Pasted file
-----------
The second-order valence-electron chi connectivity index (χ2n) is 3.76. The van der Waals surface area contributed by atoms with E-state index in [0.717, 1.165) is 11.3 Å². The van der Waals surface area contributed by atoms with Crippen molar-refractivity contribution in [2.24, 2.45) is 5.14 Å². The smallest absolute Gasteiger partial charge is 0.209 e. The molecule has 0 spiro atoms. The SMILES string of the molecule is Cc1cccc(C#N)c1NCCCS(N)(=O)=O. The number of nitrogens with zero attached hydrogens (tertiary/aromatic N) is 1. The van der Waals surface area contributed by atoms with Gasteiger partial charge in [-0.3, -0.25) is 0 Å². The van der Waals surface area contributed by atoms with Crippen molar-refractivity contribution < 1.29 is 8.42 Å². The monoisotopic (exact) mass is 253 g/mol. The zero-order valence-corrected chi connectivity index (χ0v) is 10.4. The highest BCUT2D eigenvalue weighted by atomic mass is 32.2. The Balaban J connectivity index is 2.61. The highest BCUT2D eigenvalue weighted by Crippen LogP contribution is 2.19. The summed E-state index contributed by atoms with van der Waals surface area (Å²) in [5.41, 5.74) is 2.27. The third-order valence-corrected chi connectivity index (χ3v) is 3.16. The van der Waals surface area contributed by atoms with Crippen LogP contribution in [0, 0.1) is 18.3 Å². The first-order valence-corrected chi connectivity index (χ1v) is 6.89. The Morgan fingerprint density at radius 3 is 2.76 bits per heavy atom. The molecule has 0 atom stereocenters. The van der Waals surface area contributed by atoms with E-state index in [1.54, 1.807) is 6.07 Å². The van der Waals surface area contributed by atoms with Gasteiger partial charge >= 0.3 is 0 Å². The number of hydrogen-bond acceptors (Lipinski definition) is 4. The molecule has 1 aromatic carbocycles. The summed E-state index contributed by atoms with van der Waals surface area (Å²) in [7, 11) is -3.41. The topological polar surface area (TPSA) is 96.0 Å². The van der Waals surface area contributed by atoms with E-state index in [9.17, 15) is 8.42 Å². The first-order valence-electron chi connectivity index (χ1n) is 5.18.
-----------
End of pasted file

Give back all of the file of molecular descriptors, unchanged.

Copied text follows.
The second-order valence-electron chi connectivity index (χ2n) is 3.76. The van der Waals surface area contributed by atoms with E-state index in [0.717, 1.165) is 11.3 Å². The van der Waals surface area contributed by atoms with Crippen molar-refractivity contribution in [2.24, 2.45) is 5.14 Å². The smallest absolute Gasteiger partial charge is 0.209 e. The molecule has 0 spiro atoms. The SMILES string of the molecule is Cc1cccc(C#N)c1NCCCS(N)(=O)=O. The number of nitrogens with zero attached hydrogens (tertiary/aromatic N) is 1. The van der Waals surface area contributed by atoms with Gasteiger partial charge in [-0.3, -0.25) is 0 Å². The van der Waals surface area contributed by atoms with Crippen molar-refractivity contribution < 1.29 is 8.42 Å². The monoisotopic (exact) mass is 253 g/mol. The zero-order valence-corrected chi connectivity index (χ0v) is 10.4. The highest BCUT2D eigenvalue weighted by atomic mass is 32.2. The Balaban J connectivity index is 2.61. The highest BCUT2D eigenvalue weighted by Crippen LogP contribution is 2.19. The summed E-state index contributed by atoms with van der Waals surface area (Å²) in [5.41, 5.74) is 2.27. The third-order valence-corrected chi connectivity index (χ3v) is 3.16. The van der Waals surface area contributed by atoms with Crippen LogP contribution in [0, 0.1) is 18.3 Å². The first-order valence-corrected chi connectivity index (χ1v) is 6.89. The Morgan fingerprint density at radius 3 is 2.76 bits per heavy atom. The molecule has 0 atom stereocenters. The van der Waals surface area contributed by atoms with E-state index in [1.54, 1.807) is 6.07 Å². The van der Waals surface area contributed by atoms with Gasteiger partial charge >= 0.3 is 0 Å². The number of hydrogen-bond acceptors (Lipinski definition) is 4. The molecule has 1 aromatic carbocycles. The summed E-state index contributed by atoms with van der Waals surface area (Å²) in [7, 11) is -3.41. The topological polar surface area (TPSA) is 96.0 Å². The van der Waals surface area contributed by atoms with E-state index in [9.17, 15) is 8.42 Å². The first-order valence-electron chi connectivity index (χ1n) is 5.18.